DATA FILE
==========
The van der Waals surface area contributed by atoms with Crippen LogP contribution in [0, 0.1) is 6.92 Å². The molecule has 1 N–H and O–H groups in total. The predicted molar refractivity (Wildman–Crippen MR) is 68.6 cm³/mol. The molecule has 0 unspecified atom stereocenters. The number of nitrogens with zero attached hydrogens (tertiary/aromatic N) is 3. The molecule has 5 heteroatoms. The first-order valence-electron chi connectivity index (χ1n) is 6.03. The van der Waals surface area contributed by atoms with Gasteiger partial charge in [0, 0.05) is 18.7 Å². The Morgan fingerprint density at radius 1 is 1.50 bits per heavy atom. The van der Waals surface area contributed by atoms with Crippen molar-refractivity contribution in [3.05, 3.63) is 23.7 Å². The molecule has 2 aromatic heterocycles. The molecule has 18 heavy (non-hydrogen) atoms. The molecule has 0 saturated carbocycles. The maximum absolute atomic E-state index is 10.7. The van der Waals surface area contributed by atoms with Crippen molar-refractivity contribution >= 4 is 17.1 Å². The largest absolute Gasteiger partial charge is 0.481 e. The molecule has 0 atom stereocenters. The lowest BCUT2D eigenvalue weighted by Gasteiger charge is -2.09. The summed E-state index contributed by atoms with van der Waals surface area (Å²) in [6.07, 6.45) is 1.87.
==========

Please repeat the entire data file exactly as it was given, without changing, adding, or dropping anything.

The van der Waals surface area contributed by atoms with Crippen LogP contribution in [0, 0.1) is 6.92 Å². The molecule has 1 N–H and O–H groups in total. The predicted molar refractivity (Wildman–Crippen MR) is 68.6 cm³/mol. The molecule has 0 unspecified atom stereocenters. The number of nitrogens with zero attached hydrogens (tertiary/aromatic N) is 3. The molecule has 5 heteroatoms. The first-order valence-electron chi connectivity index (χ1n) is 6.03. The van der Waals surface area contributed by atoms with Gasteiger partial charge in [0, 0.05) is 18.7 Å². The Morgan fingerprint density at radius 1 is 1.50 bits per heavy atom. The van der Waals surface area contributed by atoms with Crippen molar-refractivity contribution in [3.05, 3.63) is 23.7 Å². The molecule has 2 aromatic heterocycles. The molecule has 18 heavy (non-hydrogen) atoms. The molecule has 0 saturated carbocycles. The maximum absolute atomic E-state index is 10.7. The van der Waals surface area contributed by atoms with Crippen molar-refractivity contribution >= 4 is 17.1 Å². The largest absolute Gasteiger partial charge is 0.481 e. The molecule has 0 atom stereocenters. The lowest BCUT2D eigenvalue weighted by Gasteiger charge is -2.09. The summed E-state index contributed by atoms with van der Waals surface area (Å²) in [6.07, 6.45) is 1.87.